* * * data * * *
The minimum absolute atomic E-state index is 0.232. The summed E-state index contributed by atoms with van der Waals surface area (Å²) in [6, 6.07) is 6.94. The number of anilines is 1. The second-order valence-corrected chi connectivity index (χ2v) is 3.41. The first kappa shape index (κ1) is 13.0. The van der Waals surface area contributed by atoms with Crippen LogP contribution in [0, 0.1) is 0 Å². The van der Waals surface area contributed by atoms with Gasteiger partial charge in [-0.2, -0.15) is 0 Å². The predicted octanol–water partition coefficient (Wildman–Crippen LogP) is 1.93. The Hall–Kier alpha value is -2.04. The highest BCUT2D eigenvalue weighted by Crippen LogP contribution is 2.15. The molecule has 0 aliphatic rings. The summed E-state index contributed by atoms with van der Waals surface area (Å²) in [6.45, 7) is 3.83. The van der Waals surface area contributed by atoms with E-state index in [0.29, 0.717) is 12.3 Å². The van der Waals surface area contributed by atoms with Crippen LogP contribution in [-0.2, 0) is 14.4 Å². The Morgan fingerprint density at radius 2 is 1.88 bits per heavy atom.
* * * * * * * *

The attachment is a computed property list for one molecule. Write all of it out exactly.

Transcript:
The minimum absolute atomic E-state index is 0.232. The summed E-state index contributed by atoms with van der Waals surface area (Å²) in [6, 6.07) is 6.94. The number of anilines is 1. The second-order valence-corrected chi connectivity index (χ2v) is 3.41. The first kappa shape index (κ1) is 13.0. The van der Waals surface area contributed by atoms with Crippen LogP contribution in [0, 0.1) is 0 Å². The van der Waals surface area contributed by atoms with Gasteiger partial charge in [-0.2, -0.15) is 0 Å². The predicted octanol–water partition coefficient (Wildman–Crippen LogP) is 1.93. The Hall–Kier alpha value is -2.04. The highest BCUT2D eigenvalue weighted by Crippen LogP contribution is 2.15. The molecule has 0 aliphatic rings. The summed E-state index contributed by atoms with van der Waals surface area (Å²) in [6.45, 7) is 3.83. The van der Waals surface area contributed by atoms with E-state index in [0.29, 0.717) is 12.3 Å². The van der Waals surface area contributed by atoms with Crippen LogP contribution in [-0.2, 0) is 14.4 Å². The Morgan fingerprint density at radius 2 is 1.88 bits per heavy atom.